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The meaning of permission

What are we agreeing when we share our data with our bank? What does it mean when I say it’s fine to contact me to offer a product or service that might be of interest? What do you mean when you say ‘I have a couple of questions that will help us to offer you a better service’?

I recently spoke on the phone with someone from a bank that we have been customers of for more than ten years. She called me, and I agreed to talk to her.

She said she could help me see if there were other bank products more appropriate for us. I accepted.

After ten minutes of question after question I become a bit suspicious, but when she started asking very personal questions such as the age of my children, who was the oldest, if we have a mortgage, how much I was making with my business, I stopped her in her tracks and told her that I was not answering any of those.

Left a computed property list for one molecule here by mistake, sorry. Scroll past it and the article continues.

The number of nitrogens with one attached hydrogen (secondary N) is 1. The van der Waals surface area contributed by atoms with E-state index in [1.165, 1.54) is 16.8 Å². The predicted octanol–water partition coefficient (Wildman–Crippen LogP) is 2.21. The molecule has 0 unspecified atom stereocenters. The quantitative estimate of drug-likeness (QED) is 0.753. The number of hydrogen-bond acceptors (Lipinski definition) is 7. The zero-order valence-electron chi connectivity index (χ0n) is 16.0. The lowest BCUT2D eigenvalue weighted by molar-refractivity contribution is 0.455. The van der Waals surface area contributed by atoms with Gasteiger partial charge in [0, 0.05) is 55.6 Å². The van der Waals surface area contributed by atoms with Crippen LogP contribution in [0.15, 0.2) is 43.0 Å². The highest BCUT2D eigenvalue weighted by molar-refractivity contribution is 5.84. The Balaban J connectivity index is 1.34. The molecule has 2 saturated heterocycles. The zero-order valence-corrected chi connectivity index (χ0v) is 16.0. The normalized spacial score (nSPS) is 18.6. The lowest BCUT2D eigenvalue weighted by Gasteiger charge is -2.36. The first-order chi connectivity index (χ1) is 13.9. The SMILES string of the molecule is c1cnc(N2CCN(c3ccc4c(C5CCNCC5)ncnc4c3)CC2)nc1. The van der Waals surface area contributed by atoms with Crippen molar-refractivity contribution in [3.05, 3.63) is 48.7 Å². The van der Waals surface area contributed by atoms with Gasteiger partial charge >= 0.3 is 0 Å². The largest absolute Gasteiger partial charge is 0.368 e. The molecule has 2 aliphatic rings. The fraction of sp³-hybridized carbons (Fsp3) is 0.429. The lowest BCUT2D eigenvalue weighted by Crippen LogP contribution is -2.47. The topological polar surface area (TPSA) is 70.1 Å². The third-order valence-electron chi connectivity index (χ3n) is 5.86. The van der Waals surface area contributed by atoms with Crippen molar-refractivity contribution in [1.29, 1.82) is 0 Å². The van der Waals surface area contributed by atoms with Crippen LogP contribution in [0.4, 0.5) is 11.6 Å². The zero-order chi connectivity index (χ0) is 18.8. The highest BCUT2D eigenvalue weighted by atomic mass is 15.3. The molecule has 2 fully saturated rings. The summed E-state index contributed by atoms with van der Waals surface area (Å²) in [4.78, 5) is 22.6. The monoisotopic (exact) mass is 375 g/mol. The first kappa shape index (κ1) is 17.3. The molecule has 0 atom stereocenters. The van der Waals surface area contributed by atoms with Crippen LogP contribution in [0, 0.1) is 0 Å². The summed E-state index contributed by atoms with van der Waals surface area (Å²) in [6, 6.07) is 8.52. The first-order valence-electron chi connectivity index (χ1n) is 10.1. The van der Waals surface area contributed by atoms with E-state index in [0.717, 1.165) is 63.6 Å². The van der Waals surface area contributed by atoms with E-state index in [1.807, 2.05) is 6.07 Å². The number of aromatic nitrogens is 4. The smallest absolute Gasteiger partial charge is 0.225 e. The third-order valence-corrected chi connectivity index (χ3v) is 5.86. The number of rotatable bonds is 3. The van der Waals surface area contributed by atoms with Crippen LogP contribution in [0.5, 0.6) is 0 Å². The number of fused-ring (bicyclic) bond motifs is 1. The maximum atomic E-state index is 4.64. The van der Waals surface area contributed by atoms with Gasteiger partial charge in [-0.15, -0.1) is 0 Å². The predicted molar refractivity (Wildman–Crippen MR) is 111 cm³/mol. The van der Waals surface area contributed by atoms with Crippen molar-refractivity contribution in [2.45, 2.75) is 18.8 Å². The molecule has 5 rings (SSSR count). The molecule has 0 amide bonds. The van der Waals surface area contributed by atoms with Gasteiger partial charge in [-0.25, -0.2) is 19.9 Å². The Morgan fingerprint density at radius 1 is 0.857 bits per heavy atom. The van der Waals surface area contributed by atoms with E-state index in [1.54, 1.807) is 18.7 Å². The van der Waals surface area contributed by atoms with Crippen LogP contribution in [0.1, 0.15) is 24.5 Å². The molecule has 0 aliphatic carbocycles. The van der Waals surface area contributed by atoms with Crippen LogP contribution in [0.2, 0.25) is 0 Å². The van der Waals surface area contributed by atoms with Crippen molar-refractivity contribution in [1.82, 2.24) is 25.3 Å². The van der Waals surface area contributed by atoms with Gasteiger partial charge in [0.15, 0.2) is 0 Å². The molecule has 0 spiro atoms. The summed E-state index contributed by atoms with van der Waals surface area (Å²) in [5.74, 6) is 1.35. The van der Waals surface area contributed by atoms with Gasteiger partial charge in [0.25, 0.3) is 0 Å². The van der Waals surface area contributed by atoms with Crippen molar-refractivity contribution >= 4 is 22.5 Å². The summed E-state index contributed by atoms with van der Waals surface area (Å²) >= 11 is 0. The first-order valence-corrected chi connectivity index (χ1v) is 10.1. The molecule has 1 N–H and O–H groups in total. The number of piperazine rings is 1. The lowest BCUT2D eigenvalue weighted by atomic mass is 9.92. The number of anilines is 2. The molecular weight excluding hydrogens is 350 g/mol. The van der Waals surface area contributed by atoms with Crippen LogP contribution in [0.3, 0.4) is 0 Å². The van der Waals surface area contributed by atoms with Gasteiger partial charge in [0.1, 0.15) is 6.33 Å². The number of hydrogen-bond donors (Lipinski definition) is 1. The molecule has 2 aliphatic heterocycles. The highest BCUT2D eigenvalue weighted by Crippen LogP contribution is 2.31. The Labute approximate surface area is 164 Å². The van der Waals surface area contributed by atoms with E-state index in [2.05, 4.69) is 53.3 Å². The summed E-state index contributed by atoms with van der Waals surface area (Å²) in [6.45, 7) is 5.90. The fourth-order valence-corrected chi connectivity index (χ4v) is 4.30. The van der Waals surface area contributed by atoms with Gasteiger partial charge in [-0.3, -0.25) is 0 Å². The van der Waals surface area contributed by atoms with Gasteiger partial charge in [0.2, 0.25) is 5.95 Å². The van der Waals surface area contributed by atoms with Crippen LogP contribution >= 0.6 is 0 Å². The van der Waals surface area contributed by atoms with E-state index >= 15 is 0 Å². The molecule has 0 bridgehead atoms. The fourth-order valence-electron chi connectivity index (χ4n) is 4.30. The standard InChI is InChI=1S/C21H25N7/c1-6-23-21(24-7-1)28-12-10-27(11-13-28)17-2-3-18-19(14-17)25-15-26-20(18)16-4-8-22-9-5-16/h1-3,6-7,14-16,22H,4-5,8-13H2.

Did I agree to have that conversation? Yes, but let’s get back to the expectations.

I thought her interest was in offering me a better product, something that might be in my interest, but the conversation in fact was about the bank getting more data about me and my family to place us into their funnel in order to be able to sell me more products in the near future.

When someone knocks at the door and you open it, it doesn’t mean you’re inviting her to come into your office, check your bank statements and look at your computer files.

Permission is based on trust and expectations. I give you permission because I trust you and because we’re both clear about what we’re agreeing on. Permission doesn’t imply hidden agendas; permission is not about obtaining access so that you can do what you want.

Permission helps us to build respect, credibility and trust. It takes time to build these assets. Be sure you don’t destroy them with a phone call.



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